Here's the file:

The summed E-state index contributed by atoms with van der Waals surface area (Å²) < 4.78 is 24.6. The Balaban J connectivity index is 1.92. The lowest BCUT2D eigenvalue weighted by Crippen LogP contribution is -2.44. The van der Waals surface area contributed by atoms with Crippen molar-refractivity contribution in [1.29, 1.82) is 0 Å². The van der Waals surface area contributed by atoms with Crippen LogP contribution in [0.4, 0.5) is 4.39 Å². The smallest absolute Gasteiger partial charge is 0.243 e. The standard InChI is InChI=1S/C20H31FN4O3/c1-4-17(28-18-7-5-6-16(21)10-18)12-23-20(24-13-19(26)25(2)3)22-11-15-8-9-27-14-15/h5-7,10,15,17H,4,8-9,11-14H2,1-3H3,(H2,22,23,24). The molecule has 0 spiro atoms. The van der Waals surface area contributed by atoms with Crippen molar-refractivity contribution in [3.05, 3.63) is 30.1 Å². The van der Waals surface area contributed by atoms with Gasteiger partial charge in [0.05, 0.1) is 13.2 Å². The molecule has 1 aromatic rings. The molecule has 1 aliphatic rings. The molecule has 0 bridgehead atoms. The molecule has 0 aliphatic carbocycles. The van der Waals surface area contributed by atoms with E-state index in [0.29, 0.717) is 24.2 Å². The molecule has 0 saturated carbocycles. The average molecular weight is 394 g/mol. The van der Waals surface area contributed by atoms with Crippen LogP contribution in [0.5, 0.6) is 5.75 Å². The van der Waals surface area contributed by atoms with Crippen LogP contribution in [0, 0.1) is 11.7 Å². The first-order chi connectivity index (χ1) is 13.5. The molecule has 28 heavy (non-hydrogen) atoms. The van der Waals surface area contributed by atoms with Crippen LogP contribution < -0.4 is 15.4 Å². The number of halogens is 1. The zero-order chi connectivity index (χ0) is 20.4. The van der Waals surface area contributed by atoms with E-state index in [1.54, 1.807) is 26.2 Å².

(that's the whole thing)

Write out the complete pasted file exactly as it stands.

The summed E-state index contributed by atoms with van der Waals surface area (Å²) < 4.78 is 24.6. The Balaban J connectivity index is 1.92. The lowest BCUT2D eigenvalue weighted by Crippen LogP contribution is -2.44. The van der Waals surface area contributed by atoms with Crippen molar-refractivity contribution in [1.29, 1.82) is 0 Å². The van der Waals surface area contributed by atoms with Crippen LogP contribution in [0.4, 0.5) is 4.39 Å². The smallest absolute Gasteiger partial charge is 0.243 e. The standard InChI is InChI=1S/C20H31FN4O3/c1-4-17(28-18-7-5-6-16(21)10-18)12-23-20(24-13-19(26)25(2)3)22-11-15-8-9-27-14-15/h5-7,10,15,17H,4,8-9,11-14H2,1-3H3,(H2,22,23,24). The molecule has 0 spiro atoms. The van der Waals surface area contributed by atoms with Crippen molar-refractivity contribution in [3.05, 3.63) is 30.1 Å². The van der Waals surface area contributed by atoms with Gasteiger partial charge in [0.05, 0.1) is 13.2 Å². The molecule has 1 aromatic rings. The molecule has 1 aliphatic rings. The molecule has 0 bridgehead atoms. The molecule has 0 aliphatic carbocycles. The van der Waals surface area contributed by atoms with E-state index in [0.29, 0.717) is 24.2 Å². The molecule has 0 saturated carbocycles. The average molecular weight is 394 g/mol. The van der Waals surface area contributed by atoms with Crippen LogP contribution in [0.5, 0.6) is 5.75 Å². The van der Waals surface area contributed by atoms with Crippen LogP contribution in [0, 0.1) is 11.7 Å². The first-order chi connectivity index (χ1) is 13.5. The molecule has 28 heavy (non-hydrogen) atoms. The van der Waals surface area contributed by atoms with Crippen LogP contribution < -0.4 is 15.4 Å². The number of halogens is 1. The zero-order chi connectivity index (χ0) is 20.4. The van der Waals surface area contributed by atoms with E-state index in [1.54, 1.807) is 26.2 Å².